Student rankings place BYU Law School in top 25

303

The BYU J. Reuben Clark Law School has been ranked number 12 out of 25 according to graduateprograms.com’s online student ratings. More than 4,000 students of over 150 accredited law schools in the United States submitted reviews of their law school programs to determine the results.

The ranking criteria in graduateprograms.com is comprehensive. Students rank their law school on affordability of living, education quality, use of technology, workload, social life, transportation and more. Each category is ranked on a scale of one to 10 stars. The BYU Law School had an average ranking of 8.04, stars, only .78 behind Stanford University, the school ranked first on the list.

BYU Law School is ranked 12 out of 25 according to nation-wide student ratings. (photo courtesy of Tonya Fischio)

BYU’s highest rating within the categories is the affordability of living. One star represents a ridiculously expensive cost of living, and 10 stars represents incredibly affordable.  The J. Reuben Clark Law School was given over nine stars from student reviewers in this category. The cost of living includes, among other things, housing, food and entertainment.

Hilary Lawrence, a current law student at BYU, said she has saved a lot of money by going to BYU.

“I definitely think it’s cheaper here that anywhere else,” Lawrence said. “Wymount is way cheap. Especially when you compare it to California, where I’m from, it’s half as expensive.”

The low cost is helping Lawrence get through law school with no debt. She explained that lots of her friends from other law schools have fewer job options because of their overwhelming debt. Some of her friends want to work with non-profit organizations but have to choose a higher paying job to pay off debt instead of the job they really wanted.

“My friends feel like they need to have high-paying jobs to pay off debt,” Lawrence said. “It has been nice because I can come out with no debt, which gives me more job options.”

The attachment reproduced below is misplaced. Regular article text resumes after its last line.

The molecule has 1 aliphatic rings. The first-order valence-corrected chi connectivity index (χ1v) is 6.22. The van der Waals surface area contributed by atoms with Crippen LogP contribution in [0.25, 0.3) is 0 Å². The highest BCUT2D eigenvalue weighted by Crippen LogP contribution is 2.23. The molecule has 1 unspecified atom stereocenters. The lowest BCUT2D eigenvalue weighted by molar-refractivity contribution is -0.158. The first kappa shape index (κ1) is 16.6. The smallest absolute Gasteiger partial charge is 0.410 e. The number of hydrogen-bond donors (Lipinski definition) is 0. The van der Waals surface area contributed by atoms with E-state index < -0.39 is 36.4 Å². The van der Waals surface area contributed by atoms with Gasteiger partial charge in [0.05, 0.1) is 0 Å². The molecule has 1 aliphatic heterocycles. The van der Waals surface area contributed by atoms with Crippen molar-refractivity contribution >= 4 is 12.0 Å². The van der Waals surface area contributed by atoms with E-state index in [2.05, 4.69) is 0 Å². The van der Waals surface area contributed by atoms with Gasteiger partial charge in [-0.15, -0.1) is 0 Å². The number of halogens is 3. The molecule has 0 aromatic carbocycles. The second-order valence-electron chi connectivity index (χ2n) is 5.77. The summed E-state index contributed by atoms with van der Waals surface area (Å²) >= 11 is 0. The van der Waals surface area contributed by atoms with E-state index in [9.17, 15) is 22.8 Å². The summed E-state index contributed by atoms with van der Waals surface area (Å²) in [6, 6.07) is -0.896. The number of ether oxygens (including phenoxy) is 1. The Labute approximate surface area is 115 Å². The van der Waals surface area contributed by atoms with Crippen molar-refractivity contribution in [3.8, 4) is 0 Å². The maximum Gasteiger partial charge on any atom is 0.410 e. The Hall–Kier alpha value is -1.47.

Jordan Harvey, a political science major and pre-law student, said price is a significant factor in deciding where he goes to law school.

“Also price is important,” Harvey said. “And expense of living and also if they are offering scholarships … BYU is a great school, especially for how much it costs, which is the main draw for a lot of LDS students.”

Haley Jankowski, a second-year law student at BYU, is also grateful for the overall low cost of attending the BYU Law School.

“It lets me do more fun things,” Jankowski said. “More time to do fun things with my husband because we have more money for dates.”

Faculty accessibility and support at BYU had over eight stars. This criteria rated the responsiveness of faculty and the level of support provided to students outside of class.

“Our faculty are really amazing with great careers behind them,” Lawrence said. “They’re always open to talk to you. The administration is really good too. At BYU a lot of the girls are pregnant with kids … and the administration is so good with helping (them) with anything like fixing schedules.”

Jankowski likes the personal attention she gets from the faculty. She said they sit down and help her and write letters of recommendation even though they are busy.

“They have been incredible,” Jankowski said. “I have several faculty who have been like personal mentors and even counselors.”

Harvey said that he wants to be taught by professors who are genuinely concerned with helping their students learn instead of lecturing and then leaving students to fend for themselves.

“A professor that has practical experience in a field and is concerned with the teaching of his or her students is what I’m looking for,” Harvey said. “We all have that experience with a professor who lectures and leaves … I’m looking for more effective teaching so you’re learning what you need to learn.”

The graduate program’s overall value also had over eight stars. This part of the rating asked students if they felt like going to their law school was a good overall decision and if they would do it at that same school again.  

“I ended up here because my husband was going to BYU,” Lawrence said. “I did my undergraduate here and was not happy. When I started (graduate school) my perspective changed quickly … it is particularly good here because you feel comfortable … the faculty are open and helpful, and students really want to learn and work. If I could make the choice again I would still choose to come here.”

Jankowski is also pleased with her decision to go to the BYU Law School.

“There are other big-name schools that would be great to go to,” Jankowski said. “But as far as my experience at BYU, I can’t imagine going anywhere else.”

Print Friendly, PDF & Email